Creating a better JTable

May 18, 2009

JTable looks a little rough around the edges straight out of the box. With a couple of tweaks, though, we can make it fit in better on the Mac (and Windows too).

Here’s a screen shot of a JTable that uses no auto-resize (the default on most platforms) with no customization:
jtable_bad

So what’s the most glaring problem here? Well for one, the table header doesn’t extend to the scrollbar. Second, there isn’t a scroll pane corner set on the upper right corner (in a perfect world, the scroll pane corner would merge into the table header, but we’ll let that go for now!).

Below, I’ve set the empty table header space to the right of the right-most column (if there is any) to paint the table header background. I’ve also installed a scroll pane corner and added row striping for effect. Here’s what it looks like:

jtable_good

Not bad.

Below is the implementation. Note that I’ve done the striping in a custom JViewport because it’s much easier that way. Also, the selection intentionally doesn’t span the entire width of the viewport, as the native table selection doesn’t do this.

public class BetterJTable extends JTable {

    private static final Color EVEN_ROW_COLOR = new Color(241, 245, 250);
    private static final Color TABLE_GRID_COLOR = new Color(0xd9d9d9);

    private static final CellRendererPane CELL_RENDER_PANE = new CellRendererPane();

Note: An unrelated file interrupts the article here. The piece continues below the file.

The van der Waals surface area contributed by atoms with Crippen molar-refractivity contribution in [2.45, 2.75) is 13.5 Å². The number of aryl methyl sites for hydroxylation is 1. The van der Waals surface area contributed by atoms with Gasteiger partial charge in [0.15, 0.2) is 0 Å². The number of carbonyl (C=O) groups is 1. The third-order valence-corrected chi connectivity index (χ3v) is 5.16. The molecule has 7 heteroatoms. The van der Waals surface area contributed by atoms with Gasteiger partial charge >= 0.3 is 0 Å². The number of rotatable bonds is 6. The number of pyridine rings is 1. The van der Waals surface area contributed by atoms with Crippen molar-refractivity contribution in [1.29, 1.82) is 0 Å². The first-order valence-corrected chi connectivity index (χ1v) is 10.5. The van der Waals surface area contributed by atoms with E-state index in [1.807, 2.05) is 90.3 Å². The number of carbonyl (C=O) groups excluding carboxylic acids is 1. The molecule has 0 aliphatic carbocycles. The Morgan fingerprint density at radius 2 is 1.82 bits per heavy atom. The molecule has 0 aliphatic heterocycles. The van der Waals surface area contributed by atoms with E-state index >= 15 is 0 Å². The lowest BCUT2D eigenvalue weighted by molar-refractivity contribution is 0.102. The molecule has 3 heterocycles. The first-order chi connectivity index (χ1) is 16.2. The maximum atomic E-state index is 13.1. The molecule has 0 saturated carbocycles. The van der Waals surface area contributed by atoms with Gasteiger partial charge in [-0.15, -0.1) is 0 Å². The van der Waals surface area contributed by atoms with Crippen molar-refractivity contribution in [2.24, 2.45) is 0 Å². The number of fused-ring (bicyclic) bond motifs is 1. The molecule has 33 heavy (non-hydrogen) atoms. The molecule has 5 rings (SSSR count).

public BetterJTable(TableModel dm) {
        super(dm);
        init();
    }

    private void init() {
        setAutoResizeMode(JTable.AUTO_RESIZE_OFF);
        setTableHeader(createTableHeader());
        getTableHeader().setReorderingAllowed(false);
        setOpaque(false);
        setGridColor(TABLE_GRID_COLOR);
        setIntercellSpacing(new Dimension(0, 0));
        // turn off grid painting as we'll handle this manually in order to paint
        // grid lines over the entire viewport.
        setShowGrid(false);
    }

    /**
     * Creates a JTableHeader that paints the table header background to the right
     * of the right-most column if neccesasry.
     */
    private JTableHeader createTableHeader() {
        return new JTableHeader(getColumnModel()) {
            @Override
            protected void paintComponent(Graphics g) {
                super.paintComponent(g);
                // if this JTableHEader is parented in a JViewport, then paint the
                // table header background to the right of the last column if
                // neccessary.
                JViewport viewport = (JViewport) table.getParent();
                if (viewport != null && table.getWidth() < viewport.getWidth()) {